Pharmacy Times: MS often presents with comorbidities, requiring the consideration of potential drug interactions and medication adherence. How do pharmacists address these challenges to optimize adherence and prevent adverse outcomes?

Morgan: In our role [at UPMC Health Plan], we're able to see medications that are being billed to the members insurance and we have guardrails in place to look for medication interactions specifically, which may come into play especially when members have multiple providers, different specialists, or may use multiple pharmacies. While we encourage patients to try to use 1 pharmacy to also help mitigate this risk, that doesn't always happen, and they may have different reasons they prefer different pharmacies. We also outreach to patients during transitions of care—such as hospital to home discharge—because we know that transitions are particularly risky in terms of confusion with medication changes, and we want to make sure that our patients are set up for success.

Lastly, we work with pharmacies that offer medication packaging also sometimes referred to as adherence packaging, where medications are organized into bubble or strip packaging for each dose of the day. This helps to take the guesswork out for the patient and their caregivers and helps keep their medications organized and on track and helps to promote adherence to their routine medicines.

Pharmacy Times: Is there anything important that pharmacists need to know when treating patients with MS?

Morgan: We need to think about these patients holistically, so taking into account all of their needs, including social determinants of health and outside factors that may influence their health needs. Patients that may have transportation barriers, for example, not only can't get to the pharmacy to refill their medicines, they may have had trouble getting to their routine medical appointments, Imaging, lab work, which can set off a whole cascade of events that impacts their ability to stay adherent. So, it's not just getting them to fill up a box for the medicines we need to look at the whole picture of what may be challenging for them to stay on track.

Pharmacy Times: Holistic methods are prominent within the health care space. What are some holistic approaches that patients with MS can incorporate into their treatment regimens?

Morgan: We sometimes refer to this as a “brain healthy lifestyle,” so, [we’re] looking at things like movement, physical activity, diet, nutrition, avoiding tobacco and not drinking alcohol in excess. The same healthy lifestyles that we promote for diagnoses like diabetes and cardiovascular disease, also apply to our patients with MS. So, [that includes] getting good sleep; staying physically active; and eating a diet with a wide variety of whole foods, fruits, and vegetables.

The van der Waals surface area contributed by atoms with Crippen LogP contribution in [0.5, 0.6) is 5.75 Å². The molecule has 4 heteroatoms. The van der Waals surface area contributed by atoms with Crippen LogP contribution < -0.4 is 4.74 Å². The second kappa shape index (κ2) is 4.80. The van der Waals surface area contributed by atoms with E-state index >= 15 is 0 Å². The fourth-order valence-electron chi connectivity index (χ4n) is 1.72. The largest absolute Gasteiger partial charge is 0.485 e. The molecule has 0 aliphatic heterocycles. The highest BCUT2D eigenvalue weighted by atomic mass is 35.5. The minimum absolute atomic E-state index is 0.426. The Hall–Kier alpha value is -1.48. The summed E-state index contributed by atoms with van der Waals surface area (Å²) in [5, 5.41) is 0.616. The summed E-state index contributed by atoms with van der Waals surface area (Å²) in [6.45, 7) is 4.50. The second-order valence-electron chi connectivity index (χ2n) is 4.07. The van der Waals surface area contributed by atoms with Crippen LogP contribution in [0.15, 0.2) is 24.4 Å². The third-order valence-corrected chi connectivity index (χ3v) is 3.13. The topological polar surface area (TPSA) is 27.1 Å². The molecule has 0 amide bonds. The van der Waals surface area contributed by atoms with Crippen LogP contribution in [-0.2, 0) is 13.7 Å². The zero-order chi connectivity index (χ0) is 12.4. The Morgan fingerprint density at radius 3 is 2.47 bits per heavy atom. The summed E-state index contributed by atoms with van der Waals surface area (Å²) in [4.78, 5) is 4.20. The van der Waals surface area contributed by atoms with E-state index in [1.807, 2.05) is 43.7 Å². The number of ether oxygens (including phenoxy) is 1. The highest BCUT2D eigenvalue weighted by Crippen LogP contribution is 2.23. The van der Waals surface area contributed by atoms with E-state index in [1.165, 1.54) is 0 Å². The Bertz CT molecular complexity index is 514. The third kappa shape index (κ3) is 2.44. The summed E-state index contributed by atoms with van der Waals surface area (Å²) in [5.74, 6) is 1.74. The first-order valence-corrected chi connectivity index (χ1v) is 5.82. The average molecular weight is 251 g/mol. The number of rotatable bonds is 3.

We also know that certain comorbidities are more common in patients with MS, so cerebrovascular disease, cardiovascular disease, other neurological conditions. And establishing these healthy behaviors can help, not only with protecting neurological reserve and maximizing brain health, but also potentially reducing the risk of some of these comorbidities. It's obviously important also to get those comorbidities treated appropriately by the provider, but these lifestyle modifications can be the first step.

Pharmacy Times:Are psychedelics currently being used in the MS space?

Morgan: It's not something that I'm personally super familiar with, I think the thing that I would caution is that there's not a lot of clinical trials and things looking at how these alternative treatments might interact with existing MS treatments that we know have been studied for safety and efficacy. So, it's something that patients definitely need to discuss with their provider at length before considering any of these alternative solutions.

Pharmacy Times: Is there anything coming up in the future, such as clinical trials or mew medications, that you are looking forward to or hopeful for?

Morgan: Yeah, I think there's some exciting discussions surrounding potential future treatment options for progressive MS specifically, which is a big deal because most of our existing therapies focus on the relapsing forms. Seeing some additional therapies come through for these progressive forms of MS will potentially change the landscape in the upcoming years.

Pharmacy Times: Any closing thoughts?

Morgan: I think overall just thinking of our patients, not just as a pharmacist with their medications, but really looking at the whole picture. Every social factor that might be influencing them can cascade and trickle down into how well their medications work for them. So just looking at the patient holistically.